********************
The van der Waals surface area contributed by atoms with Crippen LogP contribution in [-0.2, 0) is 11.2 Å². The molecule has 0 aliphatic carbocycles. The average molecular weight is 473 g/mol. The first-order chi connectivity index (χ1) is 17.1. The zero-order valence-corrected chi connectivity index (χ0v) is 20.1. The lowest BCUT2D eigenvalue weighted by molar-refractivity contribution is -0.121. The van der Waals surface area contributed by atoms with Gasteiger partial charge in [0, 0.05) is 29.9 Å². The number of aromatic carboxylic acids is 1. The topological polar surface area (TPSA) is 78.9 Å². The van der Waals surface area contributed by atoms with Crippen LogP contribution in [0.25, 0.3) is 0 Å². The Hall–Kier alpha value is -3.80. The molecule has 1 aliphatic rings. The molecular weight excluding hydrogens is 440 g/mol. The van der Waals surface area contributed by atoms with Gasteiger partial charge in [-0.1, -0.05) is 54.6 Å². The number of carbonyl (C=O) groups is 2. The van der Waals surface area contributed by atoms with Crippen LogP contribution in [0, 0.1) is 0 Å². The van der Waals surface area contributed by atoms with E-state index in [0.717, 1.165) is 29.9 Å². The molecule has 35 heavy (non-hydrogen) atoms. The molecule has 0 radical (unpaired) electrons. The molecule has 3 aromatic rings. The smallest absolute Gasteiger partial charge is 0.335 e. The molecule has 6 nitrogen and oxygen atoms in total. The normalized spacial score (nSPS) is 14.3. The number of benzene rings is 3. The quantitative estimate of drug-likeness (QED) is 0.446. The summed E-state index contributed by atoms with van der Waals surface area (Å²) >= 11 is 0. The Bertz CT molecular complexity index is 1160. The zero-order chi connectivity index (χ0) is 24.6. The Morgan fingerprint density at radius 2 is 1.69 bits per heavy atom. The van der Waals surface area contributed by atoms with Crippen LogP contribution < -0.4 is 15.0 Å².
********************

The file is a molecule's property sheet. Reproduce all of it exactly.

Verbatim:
The van der Waals surface area contributed by atoms with Crippen LogP contribution in [-0.2, 0) is 11.2 Å². The molecule has 0 aliphatic carbocycles. The average molecular weight is 473 g/mol. The first-order chi connectivity index (χ1) is 17.1. The zero-order valence-corrected chi connectivity index (χ0v) is 20.1. The lowest BCUT2D eigenvalue weighted by molar-refractivity contribution is -0.121. The van der Waals surface area contributed by atoms with Gasteiger partial charge in [0, 0.05) is 29.9 Å². The number of aromatic carboxylic acids is 1. The topological polar surface area (TPSA) is 78.9 Å². The van der Waals surface area contributed by atoms with Crippen LogP contribution in [0.25, 0.3) is 0 Å². The Hall–Kier alpha value is -3.80. The molecule has 1 aliphatic rings. The molecular weight excluding hydrogens is 440 g/mol. The van der Waals surface area contributed by atoms with Gasteiger partial charge in [-0.1, -0.05) is 54.6 Å². The number of carbonyl (C=O) groups is 2. The van der Waals surface area contributed by atoms with Crippen LogP contribution in [0, 0.1) is 0 Å². The van der Waals surface area contributed by atoms with E-state index in [0.717, 1.165) is 29.9 Å². The molecule has 35 heavy (non-hydrogen) atoms. The molecule has 0 radical (unpaired) electrons. The molecule has 3 aromatic rings. The smallest absolute Gasteiger partial charge is 0.335 e. The molecule has 6 nitrogen and oxygen atoms in total. The normalized spacial score (nSPS) is 14.3. The number of benzene rings is 3. The quantitative estimate of drug-likeness (QED) is 0.446. The summed E-state index contributed by atoms with van der Waals surface area (Å²) >= 11 is 0. The Bertz CT molecular complexity index is 1160. The zero-order chi connectivity index (χ0) is 24.6. The Morgan fingerprint density at radius 2 is 1.69 bits per heavy atom. The van der Waals surface area contributed by atoms with Crippen LogP contribution < -0.4 is 15.0 Å².